10 local activist organizations making a difference | Education | Halifax, Nova Scotia | THE COAST

10 local activist organizations making a difference

Don’t just sit there and tweet—do something.

Yelling into the void on Twitter about what's wrong in the world is easy. That's why we all do it. But there are plenty of people in Halifax who are walking the walk—whether it be advocating for the environment, mobilizing for social change or working to provide services to marginalized groups. These groups are examples of those trying to make change for the better. Maybe you'll join them?

Solidarity Halifax
An anti-capitalist group advocating for eco-justice, anti-racism and worker solidarity. Last year, members teamed up with Ujamaa and Kwacha House Cafe for the web-based project Working While Black, publishing anonymous stories of anti-Black racism in the workplace. They are pushing for an end to police street checks.

Books Beyond Bars
This program has existed in Halifax since 2005. It makes books accessible to those living within the women's section of the Central Nova Scotia Correctional Facility in Burnside, as well as providing writing and poetry workshops to women in the prison system. The Books Beyond Bars program accepts titles from the lists of requests, bookstore gift cards and non-spiral bound notebooks.

Hollaback! Halifax
The Hollaback! movement exists around the world, including countries such as Australia and Italy. It aims to end street harassment, empowering people by inviting them to anonymously share their stories online. The Halifax branch is headed by Rebecca Faria and is currently looking for volunteers.

The Radical Imagination Project
This Halifax-based research project holds workshops, public discussions and talks concerned with activism and social movements. One of its recent projects is What Moves Us—a collection of essays and interviews featuring the work of Ardath Whynacht, Isaac Saney and El Jones.

Nova Scotia Rainbow Action Project
The Rainbow Action Project is a non-profit advocating for the rights of LGBTQ+ folks in the province. The group organizes community events and rallies such as the annual International Day Against Homophobia and Transphobia and provides education about gender and sexual diversity. NSRAP has also advocated against the MSM blood ban and participated in the anti-pinkwashing campaign spearheaded by Queer Arabs of Halifax.

The Nova Scotia Health Coalition
This non-partisan group is the local branch of the Canadian Health Coalition with the goal of improving the public health care system. The coalition calls for an end to pay-for-plasma clinics and ambulance fees, and advocates to keep home care services public.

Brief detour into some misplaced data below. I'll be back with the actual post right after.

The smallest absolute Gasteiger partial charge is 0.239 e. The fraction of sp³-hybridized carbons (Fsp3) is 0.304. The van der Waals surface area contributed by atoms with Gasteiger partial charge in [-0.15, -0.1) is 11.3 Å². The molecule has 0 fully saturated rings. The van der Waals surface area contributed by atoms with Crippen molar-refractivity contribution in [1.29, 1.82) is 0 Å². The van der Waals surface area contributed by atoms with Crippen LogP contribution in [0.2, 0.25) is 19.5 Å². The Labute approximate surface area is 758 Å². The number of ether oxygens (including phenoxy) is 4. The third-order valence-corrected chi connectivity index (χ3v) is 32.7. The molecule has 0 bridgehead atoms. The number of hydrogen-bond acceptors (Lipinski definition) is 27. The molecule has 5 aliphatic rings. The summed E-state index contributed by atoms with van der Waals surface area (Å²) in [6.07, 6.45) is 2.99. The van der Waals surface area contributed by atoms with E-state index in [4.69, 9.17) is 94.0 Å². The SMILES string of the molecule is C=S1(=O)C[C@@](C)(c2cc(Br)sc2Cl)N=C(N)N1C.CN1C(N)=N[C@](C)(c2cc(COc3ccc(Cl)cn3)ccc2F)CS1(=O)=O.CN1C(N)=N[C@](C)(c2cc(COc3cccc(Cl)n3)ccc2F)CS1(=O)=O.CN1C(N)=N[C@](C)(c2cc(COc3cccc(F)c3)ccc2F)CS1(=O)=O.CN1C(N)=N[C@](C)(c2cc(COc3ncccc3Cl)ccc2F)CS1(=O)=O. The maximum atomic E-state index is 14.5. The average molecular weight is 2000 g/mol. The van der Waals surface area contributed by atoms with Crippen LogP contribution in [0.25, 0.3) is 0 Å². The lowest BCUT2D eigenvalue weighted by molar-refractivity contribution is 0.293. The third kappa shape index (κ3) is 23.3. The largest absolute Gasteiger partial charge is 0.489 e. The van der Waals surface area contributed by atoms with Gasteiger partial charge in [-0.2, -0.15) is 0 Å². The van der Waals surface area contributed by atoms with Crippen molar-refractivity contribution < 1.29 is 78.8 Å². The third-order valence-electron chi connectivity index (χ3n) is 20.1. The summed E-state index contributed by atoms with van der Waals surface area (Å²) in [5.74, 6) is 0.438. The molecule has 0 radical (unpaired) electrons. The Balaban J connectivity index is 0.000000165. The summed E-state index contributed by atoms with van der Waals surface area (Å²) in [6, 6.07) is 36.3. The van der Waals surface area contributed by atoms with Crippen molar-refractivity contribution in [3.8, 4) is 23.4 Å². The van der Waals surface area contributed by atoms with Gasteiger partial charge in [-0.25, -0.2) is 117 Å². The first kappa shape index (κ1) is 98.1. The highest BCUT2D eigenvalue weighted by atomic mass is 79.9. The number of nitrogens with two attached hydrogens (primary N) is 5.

Ecology Action Centre
No joke, these folks teamed up with the Halifax Tool Library to create "whofoo fluff"—an all-natural fertilizer for Christmas trees—last year. The EAC does more than create things with funny names, though. The organization works to address environmental issues locally and nationally through lobbying and research into matters such as tire burning at the Lafarge Brookfield Cement Plant and the Energy East Pipeline.

Community Justice Society
One of the driving forces behind Ceasefire Halifax, a community-based movement working to eliminate gun violence in HRM. As a whole, the Community Justice Society promotes restorative justice with the goal of keeping young people out of the criminal justice system.

Nova Scotia Public Interest Research Group
NSPRIG is behind local projects such as the Rad Frosh initiative, providing alternative events for university students (and other community members) during orientation week. The research group focuses on social and environmental issues, organizing events and action in Halifax as well as loaning out materials to folks putting together their own events. Throughout the summer, members and other local organizers began working on a community garden at the former site of St. Patrick's High School.

Halifax Cycling Coalition
If you're a fan of getting to class by bicycle, you should get to know the Halifax Cycling Coalition: One of the local groups working to make HRM more bike-friendly through infrastructure advocacy and workshops teaching people how to go about two-wheel commuting in the city. Members have pushed for multiple bike lanes in the municipality, including the now completed lane on Hollis Street. Their On Track for 2020 petition calls for 100 kilometres of bike lanes in Halifax's regional centre by the year 2020.

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